Objectives: Despite the verification of measles elimination, Japan experienced multiple generations of measles transmission following importation events in 2016. The purpose of the present study was to analyze the transmission dynamics of measles in Japan, 2016, estimating the transmission potential in the partially vaccinated population.
Methods: All diagnosed measles cases were notified to the government, and the present study analyzed two pieces of datasets independently, i.e., the transmission tree of the largest outbreak in Osaka (n=49) and the final size distribution of all importation events (n=23 events). Branching process model was employed to estimate the effective reproduction number Rv, and the analysis of transmission tree in Osaka enabled us to account for the timing of introducing contact tracing and case isolation.
Results: Employing a negative binomial distribution for the offspring distribution, the model with time-dependent decline in Rv due to interventions appeared to best fit to the transmission tree data with Rv of 9.20 (95% CI (confidence interval): 2.08, 150.68) and the dispersion parameter 0.32 (95% CI: 0.07, 1.17) before interventions were introduced. The relative transmissibility in the presence of interventions from week 34 was estimated at 0.005. Analyzing the final size distribution, models for subcritical and supercritical processes fitted equally well to the observed data, and the estimated reproduction number from both models did not exclude the possibility that Rv>1.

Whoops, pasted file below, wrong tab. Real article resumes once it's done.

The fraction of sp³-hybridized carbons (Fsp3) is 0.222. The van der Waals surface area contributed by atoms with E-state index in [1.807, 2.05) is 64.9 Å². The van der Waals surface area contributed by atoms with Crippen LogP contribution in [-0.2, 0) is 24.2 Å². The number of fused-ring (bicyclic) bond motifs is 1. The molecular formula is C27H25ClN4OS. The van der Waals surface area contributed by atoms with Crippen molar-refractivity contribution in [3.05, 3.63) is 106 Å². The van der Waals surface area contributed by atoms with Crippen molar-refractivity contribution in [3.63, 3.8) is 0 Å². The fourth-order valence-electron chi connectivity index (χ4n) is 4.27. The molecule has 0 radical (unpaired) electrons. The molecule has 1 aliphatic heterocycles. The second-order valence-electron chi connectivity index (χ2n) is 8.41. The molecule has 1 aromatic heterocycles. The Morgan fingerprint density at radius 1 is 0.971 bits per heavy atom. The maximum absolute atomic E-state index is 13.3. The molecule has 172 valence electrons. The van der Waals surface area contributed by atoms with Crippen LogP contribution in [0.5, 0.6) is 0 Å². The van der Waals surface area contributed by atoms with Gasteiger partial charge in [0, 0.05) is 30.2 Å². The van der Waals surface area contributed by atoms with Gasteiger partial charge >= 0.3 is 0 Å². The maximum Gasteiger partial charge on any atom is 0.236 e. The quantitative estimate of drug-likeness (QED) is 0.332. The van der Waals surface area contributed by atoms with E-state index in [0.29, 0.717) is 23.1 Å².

Conclusions: Our results likely reflect the highly contagious nature of measles, indicating that Japan is at risk of observing multiple generations of measles transmission given imported cases. Considering that importation events may continue in the future, supplementary vaccination of adults needs to be considered.
Keywords: Epidemic; Japan; Mathematical model; Paramyxoviridae; Statistical estimation; Transmissibility.
Copyright © 2017 The Author(s). Published by Elsevier B.V. All rights reserved.